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Capitalizing of bean opportunities
June 25, 2003

Capitalizing on bean opportunities
North Dakota Farm Bureau recoginzes Brian and Susanne Engstrom for achievements


Brian Operating a farm, seed plant, and bean processing company keeps Engstrom (left) busy. Bagged bean seed (top right) awaits shipment.

A dry bean grower won the North Dakota Farm Bureau's Achievement Award this year. Brian and Susanne Engstrom, Leeds, N.D., received the organization's award for their accomplishments in agriculture and service to their community by young members.

The Engstroms - who farm in partnership with Brian's parents, James and Judy, started growing dry beans only about seven years ago. But today, they don't just grow dry beans. They process them too. They built a seed conditioning and dry bean processing plant in 1999.
"Dry beans have been a great crop for us and our neighbors," Brian says.

Durum had been king on the Engstroms' 5th generation grain and livestock farm. In the 1980s, the Engstroms grew mostly durum wheat, ran a few beef cattle and farrowed a small number of pigs. But wet weather battered the durum in the 1990s, making it nearly impossible for many farmers to produce a profitable crop. The Engstroms tried many alternatives - canola, sunflower, soybeans, and corn - to name a few. Pintos turned out to be one of the new crops particularly well suited to their farm.

One reason dry beans do well is that many of the soils in the Leeds area northwest of Devils Lake are clay loams, much like those in the Red River Valley. But unlike the Valley, the land has some roll to it.

The topography turned out to be an advantage given the amount of precipitation that continues to fall throughout the region. Heavy rain may drown out low areas, but hilltops and sidehills drain quickly. Beans that donÕt drown out do extremely well.

"We have to plan on losing 20% of our acres," Brian says.

Managing crop residue in wet weather is a challenge for the Engstroms. Because the growing season is short, they have narrow windows in the fall to prepare fields properly and in the spring to plant.

This spring, they were looking at no-till drills to plant through residue and new tillage tools to fluff up the top layer of soil to help it dry out.

Weed control in wet conditions also can be difficult. The Engstroms use Prowl, and apply Pursuit and Reflex postemergence.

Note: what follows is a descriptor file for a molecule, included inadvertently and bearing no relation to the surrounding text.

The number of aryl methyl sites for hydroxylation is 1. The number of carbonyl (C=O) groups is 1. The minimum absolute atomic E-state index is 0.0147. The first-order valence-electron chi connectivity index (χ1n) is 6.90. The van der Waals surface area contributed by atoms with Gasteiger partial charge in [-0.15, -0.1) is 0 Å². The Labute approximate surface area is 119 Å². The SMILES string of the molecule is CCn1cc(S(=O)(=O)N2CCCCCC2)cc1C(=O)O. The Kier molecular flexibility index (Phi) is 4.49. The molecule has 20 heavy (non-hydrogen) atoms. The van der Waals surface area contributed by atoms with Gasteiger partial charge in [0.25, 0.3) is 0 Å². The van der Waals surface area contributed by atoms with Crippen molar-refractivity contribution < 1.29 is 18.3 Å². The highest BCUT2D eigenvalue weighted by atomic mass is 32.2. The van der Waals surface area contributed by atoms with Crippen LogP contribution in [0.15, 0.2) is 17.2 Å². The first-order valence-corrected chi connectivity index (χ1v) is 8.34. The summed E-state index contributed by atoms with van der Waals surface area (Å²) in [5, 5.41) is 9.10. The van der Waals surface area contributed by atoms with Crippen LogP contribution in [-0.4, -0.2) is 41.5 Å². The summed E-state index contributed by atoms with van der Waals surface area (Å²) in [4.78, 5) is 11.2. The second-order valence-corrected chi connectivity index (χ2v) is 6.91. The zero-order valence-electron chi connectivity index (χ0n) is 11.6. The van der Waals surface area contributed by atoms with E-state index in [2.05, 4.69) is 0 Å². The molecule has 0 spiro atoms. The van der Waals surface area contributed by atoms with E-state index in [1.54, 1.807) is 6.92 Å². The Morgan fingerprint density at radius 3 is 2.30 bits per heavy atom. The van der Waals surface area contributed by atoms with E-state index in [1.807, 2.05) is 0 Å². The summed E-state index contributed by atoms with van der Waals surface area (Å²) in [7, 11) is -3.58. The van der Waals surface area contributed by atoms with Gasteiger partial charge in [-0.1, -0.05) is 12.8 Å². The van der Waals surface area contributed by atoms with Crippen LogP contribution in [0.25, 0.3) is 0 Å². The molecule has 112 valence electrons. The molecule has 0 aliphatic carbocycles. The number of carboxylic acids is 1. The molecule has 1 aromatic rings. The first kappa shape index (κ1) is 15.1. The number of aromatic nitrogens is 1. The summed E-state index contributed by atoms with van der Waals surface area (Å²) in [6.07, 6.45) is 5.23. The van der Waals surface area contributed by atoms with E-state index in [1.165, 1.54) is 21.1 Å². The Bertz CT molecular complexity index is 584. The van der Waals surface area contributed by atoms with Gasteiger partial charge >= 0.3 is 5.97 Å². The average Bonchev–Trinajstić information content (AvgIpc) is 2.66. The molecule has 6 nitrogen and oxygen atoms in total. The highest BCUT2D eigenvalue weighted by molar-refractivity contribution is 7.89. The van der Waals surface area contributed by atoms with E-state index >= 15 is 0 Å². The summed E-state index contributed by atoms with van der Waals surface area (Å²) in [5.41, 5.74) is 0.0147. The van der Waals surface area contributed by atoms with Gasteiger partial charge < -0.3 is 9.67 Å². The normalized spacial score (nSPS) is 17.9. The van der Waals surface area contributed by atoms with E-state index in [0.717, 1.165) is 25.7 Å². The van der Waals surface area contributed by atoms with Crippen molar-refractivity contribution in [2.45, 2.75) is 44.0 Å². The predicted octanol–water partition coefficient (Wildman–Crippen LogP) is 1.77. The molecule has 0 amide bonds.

"We don't have nightshade here yet, but we have seen it in soybean seed. That's why we use a little Pursuit on some fields. We're trying to keep the nightshade out," he says.

Processing plant
When the Engstroms started growing pintos, it didn't take them long to realize that they had an opportunity to do more than just produce the crop. Many of their neighbors were trying dry beans, too, and everyone had to travel at least 50 miles to get seed and deliver product in the fall.

The Engstroms had operated a certified wheat seed business for years. When they built a portable cleaner to remove sclerotia from confection sunflower, they added equipment to the cleaner so they could condition dry bean seed, too.

"We figured we would do our own seed and some for the neighbors," Brian says.

They built a permanent cleaner in 1999 and opened Engstrom Bean and Seed to condition certified seed and to process dry beans for sale worldwide. They also became Bob Bean Combine dealers after purchasing one.

"We didn't really plan to be involved in so many things in the bean industry," Brian says. "One thing just led to another."

What's ahead
The Engstroms see more dry beans in their future. Like a few other farmers in the Leeds area, they are trying their hand at kidney beans. Two years ago, they grew 40 acres of kidneys just to see what the crop was like. Last year, they had a larger number of acres, but lost them all to hail. They planted kidneys again this year.

"I try to look for opportunities that have been overlooked," Brian says, "and capitalize on them."

Brian Engstrom (left) carries a grain-vac tube.

(Above) Brian with his father James.


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